The Sikh community should not be surprised its members have been banned from taking kirpans into World Cup cricket matches.

But they might well be justified in complaining about it.

The Human Rights Commission said this week it had received a complaint of alleged unlawful discrimination on the grounds of religion on the wearing of kirpans at New Zealand Cricket World Cup venues.

Seven Sikh cricket fans were refused entry to Eden Park to watch a World Cup match between India and Zimbabwe last Saturday because they were wearing kirpans.

Advertisement

A kirpan is a ceremonial sword or dagger carried by Sikhs for religious purposes.

The Supreme Sikh Council says the kirpan is one of five articles of faith to be worn by baptised Sikhs at all times and cannot be removed.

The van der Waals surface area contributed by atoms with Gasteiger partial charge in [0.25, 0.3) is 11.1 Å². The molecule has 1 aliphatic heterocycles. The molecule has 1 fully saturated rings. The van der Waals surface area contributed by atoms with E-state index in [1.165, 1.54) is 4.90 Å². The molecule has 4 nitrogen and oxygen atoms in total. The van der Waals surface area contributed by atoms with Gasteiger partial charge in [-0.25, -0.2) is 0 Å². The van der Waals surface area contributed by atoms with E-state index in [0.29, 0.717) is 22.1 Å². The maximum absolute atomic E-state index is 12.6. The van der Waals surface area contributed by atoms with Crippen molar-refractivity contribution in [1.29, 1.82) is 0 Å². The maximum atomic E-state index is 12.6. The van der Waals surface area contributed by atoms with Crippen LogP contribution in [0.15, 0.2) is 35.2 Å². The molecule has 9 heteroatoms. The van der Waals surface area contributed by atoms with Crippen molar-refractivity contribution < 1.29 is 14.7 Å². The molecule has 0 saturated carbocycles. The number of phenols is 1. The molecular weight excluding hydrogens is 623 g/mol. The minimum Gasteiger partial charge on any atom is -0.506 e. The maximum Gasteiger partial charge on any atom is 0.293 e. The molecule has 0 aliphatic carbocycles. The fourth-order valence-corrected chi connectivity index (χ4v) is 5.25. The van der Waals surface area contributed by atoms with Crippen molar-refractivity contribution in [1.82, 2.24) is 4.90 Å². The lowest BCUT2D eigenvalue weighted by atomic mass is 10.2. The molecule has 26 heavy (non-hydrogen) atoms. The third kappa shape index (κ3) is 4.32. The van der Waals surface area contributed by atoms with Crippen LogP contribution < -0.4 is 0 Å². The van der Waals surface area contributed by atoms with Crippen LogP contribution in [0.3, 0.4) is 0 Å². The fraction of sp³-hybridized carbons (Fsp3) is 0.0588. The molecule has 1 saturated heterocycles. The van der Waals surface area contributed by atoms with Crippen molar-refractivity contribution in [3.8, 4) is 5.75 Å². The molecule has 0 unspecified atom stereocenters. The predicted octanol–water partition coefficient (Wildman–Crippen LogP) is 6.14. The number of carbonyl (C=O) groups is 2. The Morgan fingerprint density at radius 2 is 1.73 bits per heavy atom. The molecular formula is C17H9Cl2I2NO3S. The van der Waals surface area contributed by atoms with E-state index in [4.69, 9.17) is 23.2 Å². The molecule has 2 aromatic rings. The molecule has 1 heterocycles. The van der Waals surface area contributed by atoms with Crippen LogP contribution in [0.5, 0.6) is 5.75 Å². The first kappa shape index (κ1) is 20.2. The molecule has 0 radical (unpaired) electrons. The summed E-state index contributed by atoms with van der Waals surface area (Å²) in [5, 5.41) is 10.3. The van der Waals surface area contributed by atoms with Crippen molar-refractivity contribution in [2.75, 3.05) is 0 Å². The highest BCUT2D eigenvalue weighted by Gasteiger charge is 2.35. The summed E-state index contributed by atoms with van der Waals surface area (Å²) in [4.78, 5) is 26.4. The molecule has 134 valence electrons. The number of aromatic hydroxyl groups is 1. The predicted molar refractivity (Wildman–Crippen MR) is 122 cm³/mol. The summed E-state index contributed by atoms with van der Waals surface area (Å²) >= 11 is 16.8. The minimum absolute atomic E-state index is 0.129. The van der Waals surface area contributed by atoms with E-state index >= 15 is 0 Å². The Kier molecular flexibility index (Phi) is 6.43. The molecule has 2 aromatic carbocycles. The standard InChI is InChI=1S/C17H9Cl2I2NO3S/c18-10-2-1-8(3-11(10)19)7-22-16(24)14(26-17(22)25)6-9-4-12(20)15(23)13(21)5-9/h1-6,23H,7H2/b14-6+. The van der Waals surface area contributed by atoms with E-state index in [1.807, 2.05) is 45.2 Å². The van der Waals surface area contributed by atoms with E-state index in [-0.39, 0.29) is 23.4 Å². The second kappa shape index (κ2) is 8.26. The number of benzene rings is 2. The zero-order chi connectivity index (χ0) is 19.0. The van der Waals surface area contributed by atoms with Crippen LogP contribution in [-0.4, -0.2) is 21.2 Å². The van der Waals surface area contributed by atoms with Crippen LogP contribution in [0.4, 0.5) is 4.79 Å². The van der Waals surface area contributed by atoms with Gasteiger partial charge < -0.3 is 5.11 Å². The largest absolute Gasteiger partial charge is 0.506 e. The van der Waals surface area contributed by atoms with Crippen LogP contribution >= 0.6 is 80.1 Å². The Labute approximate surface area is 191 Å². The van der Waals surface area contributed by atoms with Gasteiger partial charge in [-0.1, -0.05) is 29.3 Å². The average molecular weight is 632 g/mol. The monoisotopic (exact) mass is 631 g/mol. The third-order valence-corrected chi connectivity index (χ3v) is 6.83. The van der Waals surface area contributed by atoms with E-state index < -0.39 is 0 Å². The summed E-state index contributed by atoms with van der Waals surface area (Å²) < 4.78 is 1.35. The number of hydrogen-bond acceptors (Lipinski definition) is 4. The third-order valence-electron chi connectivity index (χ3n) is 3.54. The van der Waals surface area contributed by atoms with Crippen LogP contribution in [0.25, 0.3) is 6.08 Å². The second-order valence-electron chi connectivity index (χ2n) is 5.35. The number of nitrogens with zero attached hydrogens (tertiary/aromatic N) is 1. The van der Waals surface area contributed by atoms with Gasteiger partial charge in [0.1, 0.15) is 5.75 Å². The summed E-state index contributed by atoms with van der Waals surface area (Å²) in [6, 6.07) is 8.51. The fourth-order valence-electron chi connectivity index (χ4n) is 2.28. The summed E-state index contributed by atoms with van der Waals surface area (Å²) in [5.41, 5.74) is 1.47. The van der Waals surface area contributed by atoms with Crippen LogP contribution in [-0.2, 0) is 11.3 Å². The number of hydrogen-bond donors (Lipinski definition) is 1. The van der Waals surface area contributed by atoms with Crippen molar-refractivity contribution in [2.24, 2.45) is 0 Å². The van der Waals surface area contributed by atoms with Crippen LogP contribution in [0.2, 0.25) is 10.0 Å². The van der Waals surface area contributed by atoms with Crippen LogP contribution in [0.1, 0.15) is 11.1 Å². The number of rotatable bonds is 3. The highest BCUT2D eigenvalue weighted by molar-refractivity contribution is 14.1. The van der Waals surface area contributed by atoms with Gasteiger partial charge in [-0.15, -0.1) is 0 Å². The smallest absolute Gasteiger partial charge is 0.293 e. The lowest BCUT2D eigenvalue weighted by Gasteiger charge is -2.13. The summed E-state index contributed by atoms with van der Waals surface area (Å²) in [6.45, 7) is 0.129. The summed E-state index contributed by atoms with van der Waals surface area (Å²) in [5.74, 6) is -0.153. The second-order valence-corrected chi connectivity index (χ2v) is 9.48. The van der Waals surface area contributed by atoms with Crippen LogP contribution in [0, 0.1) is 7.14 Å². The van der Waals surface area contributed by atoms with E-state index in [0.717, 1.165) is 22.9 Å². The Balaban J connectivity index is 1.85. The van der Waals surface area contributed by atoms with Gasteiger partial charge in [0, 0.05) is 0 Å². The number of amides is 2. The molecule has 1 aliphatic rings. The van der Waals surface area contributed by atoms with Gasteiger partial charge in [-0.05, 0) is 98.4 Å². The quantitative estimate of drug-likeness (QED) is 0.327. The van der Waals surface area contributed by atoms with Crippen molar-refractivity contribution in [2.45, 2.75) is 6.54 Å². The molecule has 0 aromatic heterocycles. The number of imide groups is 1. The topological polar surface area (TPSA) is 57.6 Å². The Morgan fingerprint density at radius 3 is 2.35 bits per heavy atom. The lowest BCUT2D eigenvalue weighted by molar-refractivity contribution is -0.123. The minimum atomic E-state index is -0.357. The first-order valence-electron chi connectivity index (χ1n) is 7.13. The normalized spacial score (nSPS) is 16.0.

The International Cricket Council says the kirpan is a knife, which falls foul of its rules regarding entry to its venues. Seems pretty straightforward doesn't it?

But is a ban really necessary?

I can understand why airlines would ban the carrying of knives on board - though the Government is considering loosening the rules around kirpans - but I'm not sure a patron at a cricket match would constitute quite the same potential threat to public safety as an armed air passenger would.

The absurdity becomes clear when you consider that anyone wishing to take a knife into a match with the intent to hurt someone could easily smuggle one in. But Sikhs, who are open about their need and desire to carry kirpans, are pulled up at the gate and turned away. Doesn't quite seem right.